Making his feature film debut, veteran TV director Jeff Tomsic approaches the film as a series of elaborate high-energy set-pieces that wouldn’t feel out of place in a conventional Hollywood actioner. Among the highlights are a night-time ambush at the country club where Jerry is due to hold his wedding; a mano-a-mano between Hoagie and Jerry at a mall where the former disguises himself as an old lady with a walker; a cat-and-mouse in the middle of the forest complete with booby traps and body doubles; and last but not least, a fake-out at Jerry’s Alcoholics Anonymous session that also reveals his fiancée Susan (Leslie Bibb) to be the agent of a singularly bizarre gag. It’s no-holds-barred all right, but even so, the shenanigans are always in good fun and never performed with anything so much as ill intent.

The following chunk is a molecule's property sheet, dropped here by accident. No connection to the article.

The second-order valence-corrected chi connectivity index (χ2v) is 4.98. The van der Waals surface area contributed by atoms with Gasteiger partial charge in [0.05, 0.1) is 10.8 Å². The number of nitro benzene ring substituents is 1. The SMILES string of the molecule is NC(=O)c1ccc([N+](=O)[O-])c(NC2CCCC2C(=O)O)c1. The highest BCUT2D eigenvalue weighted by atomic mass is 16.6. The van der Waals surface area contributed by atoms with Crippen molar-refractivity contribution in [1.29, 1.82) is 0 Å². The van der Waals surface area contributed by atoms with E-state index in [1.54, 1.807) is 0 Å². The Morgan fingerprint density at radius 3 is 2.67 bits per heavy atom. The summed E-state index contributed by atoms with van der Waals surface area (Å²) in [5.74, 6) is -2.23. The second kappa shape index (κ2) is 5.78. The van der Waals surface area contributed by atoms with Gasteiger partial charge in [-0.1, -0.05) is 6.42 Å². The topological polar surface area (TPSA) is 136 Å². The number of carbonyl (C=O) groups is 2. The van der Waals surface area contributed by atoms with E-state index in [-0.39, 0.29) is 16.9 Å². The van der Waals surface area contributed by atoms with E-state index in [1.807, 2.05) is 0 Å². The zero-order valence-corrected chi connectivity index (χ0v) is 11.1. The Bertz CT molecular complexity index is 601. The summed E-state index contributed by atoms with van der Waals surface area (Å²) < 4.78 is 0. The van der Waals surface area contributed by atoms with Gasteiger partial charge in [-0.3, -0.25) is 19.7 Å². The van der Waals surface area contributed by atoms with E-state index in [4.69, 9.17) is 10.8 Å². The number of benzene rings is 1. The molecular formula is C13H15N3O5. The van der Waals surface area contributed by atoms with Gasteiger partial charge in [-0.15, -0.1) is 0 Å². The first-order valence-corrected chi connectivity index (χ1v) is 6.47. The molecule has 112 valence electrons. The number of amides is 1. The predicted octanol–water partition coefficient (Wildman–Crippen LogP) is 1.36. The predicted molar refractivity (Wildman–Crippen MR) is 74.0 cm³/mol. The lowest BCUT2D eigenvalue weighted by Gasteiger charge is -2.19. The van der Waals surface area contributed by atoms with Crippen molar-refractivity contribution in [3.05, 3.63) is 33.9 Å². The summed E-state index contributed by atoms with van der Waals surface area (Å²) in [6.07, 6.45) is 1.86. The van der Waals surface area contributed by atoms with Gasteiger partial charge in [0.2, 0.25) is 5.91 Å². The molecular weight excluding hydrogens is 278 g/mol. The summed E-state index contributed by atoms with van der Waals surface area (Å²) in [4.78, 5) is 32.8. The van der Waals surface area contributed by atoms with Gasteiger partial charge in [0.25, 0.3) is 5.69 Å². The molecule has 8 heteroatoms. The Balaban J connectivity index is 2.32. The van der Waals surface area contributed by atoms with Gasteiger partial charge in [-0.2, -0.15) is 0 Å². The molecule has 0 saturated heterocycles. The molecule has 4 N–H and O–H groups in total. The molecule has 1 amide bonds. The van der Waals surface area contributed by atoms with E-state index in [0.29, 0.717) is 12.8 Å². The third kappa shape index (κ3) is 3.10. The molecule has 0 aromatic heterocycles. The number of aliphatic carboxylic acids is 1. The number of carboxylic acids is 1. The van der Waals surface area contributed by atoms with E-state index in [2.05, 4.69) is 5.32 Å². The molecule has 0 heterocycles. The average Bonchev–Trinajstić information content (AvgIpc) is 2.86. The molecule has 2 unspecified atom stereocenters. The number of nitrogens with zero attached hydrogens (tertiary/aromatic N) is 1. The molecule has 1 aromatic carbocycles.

That’s the same spirit in which the other raunchy gags are devised, which includes Nora Dunn as Hoagie’s flirtatious mum with an awkward crush on Chilli, Rashida Jones as a honeypot trap for both Chilli and Bob, and Thomas Middleditch as a homophobic gym receptionist whom the guys threaten to ‘waterboard’ for information on Jerry’s whereabouts. The supporting cast is sheer comedy gold, as is the lead quintet of Helms, Hamm, Johnson, Buress and Renner. It is clear just how much fun these actors had making the movie, and their energy, enthusiasm and cheer is simply infectious. In particular, their interior deadpan monologues that precede a number of their attempted tags are utterly hilarious, and especially in Hamm’s case, demonstrates the actors’ impressive comic chops.